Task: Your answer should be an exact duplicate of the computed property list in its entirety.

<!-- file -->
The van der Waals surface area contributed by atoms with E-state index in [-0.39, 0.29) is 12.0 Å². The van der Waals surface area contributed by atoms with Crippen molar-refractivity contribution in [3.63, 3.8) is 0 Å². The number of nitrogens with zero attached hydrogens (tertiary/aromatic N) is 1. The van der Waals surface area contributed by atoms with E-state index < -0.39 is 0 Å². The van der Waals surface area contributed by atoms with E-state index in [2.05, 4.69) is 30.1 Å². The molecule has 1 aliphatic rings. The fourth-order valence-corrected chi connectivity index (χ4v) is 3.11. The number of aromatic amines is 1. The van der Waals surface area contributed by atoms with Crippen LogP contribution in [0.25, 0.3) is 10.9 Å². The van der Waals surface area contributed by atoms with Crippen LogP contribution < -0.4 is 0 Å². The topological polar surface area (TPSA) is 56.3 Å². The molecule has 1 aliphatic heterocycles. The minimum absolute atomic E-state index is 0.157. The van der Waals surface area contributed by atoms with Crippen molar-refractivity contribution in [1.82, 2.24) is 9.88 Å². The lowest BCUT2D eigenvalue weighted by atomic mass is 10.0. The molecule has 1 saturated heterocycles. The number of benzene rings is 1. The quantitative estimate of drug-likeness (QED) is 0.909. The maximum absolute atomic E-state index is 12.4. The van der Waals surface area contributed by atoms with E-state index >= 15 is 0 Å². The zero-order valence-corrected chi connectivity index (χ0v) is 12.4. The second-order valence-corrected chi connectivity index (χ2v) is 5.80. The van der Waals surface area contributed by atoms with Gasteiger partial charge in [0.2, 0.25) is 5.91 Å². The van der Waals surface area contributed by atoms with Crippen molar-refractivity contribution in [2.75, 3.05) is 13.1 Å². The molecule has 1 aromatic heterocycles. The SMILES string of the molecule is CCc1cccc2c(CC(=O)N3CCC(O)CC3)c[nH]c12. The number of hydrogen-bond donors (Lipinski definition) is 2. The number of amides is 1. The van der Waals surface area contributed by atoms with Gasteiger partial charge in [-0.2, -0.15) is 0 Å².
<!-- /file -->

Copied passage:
The van der Waals surface area contributed by atoms with E-state index in [-0.39, 0.29) is 12.0 Å². The van der Waals surface area contributed by atoms with Crippen molar-refractivity contribution in [3.63, 3.8) is 0 Å². The number of nitrogens with zero attached hydrogens (tertiary/aromatic N) is 1. The van der Waals surface area contributed by atoms with E-state index < -0.39 is 0 Å². The van der Waals surface area contributed by atoms with E-state index in [2.05, 4.69) is 30.1 Å². The molecule has 1 aliphatic rings. The fourth-order valence-corrected chi connectivity index (χ4v) is 3.11. The number of aromatic amines is 1. The van der Waals surface area contributed by atoms with Crippen LogP contribution in [0.25, 0.3) is 10.9 Å². The van der Waals surface area contributed by atoms with Crippen LogP contribution < -0.4 is 0 Å². The topological polar surface area (TPSA) is 56.3 Å². The molecule has 1 aliphatic heterocycles. The minimum absolute atomic E-state index is 0.157. The van der Waals surface area contributed by atoms with Crippen molar-refractivity contribution in [1.82, 2.24) is 9.88 Å². The lowest BCUT2D eigenvalue weighted by atomic mass is 10.0. The molecule has 1 saturated heterocycles. The number of benzene rings is 1. The quantitative estimate of drug-likeness (QED) is 0.909. The maximum absolute atomic E-state index is 12.4. The van der Waals surface area contributed by atoms with E-state index >= 15 is 0 Å². The zero-order valence-corrected chi connectivity index (χ0v) is 12.4. The second-order valence-corrected chi connectivity index (χ2v) is 5.80. The van der Waals surface area contributed by atoms with Gasteiger partial charge in [0.2, 0.25) is 5.91 Å². The van der Waals surface area contributed by atoms with Crippen molar-refractivity contribution in [2.75, 3.05) is 13.1 Å². The molecule has 1 aromatic heterocycles. The SMILES string of the molecule is CCc1cccc2c(CC(=O)N3CCC(O)CC3)c[nH]c12. The number of hydrogen-bond donors (Lipinski definition) is 2. The number of amides is 1. The van der Waals surface area contributed by atoms with Gasteiger partial charge in [-0.2, -0.15) is 0 Å².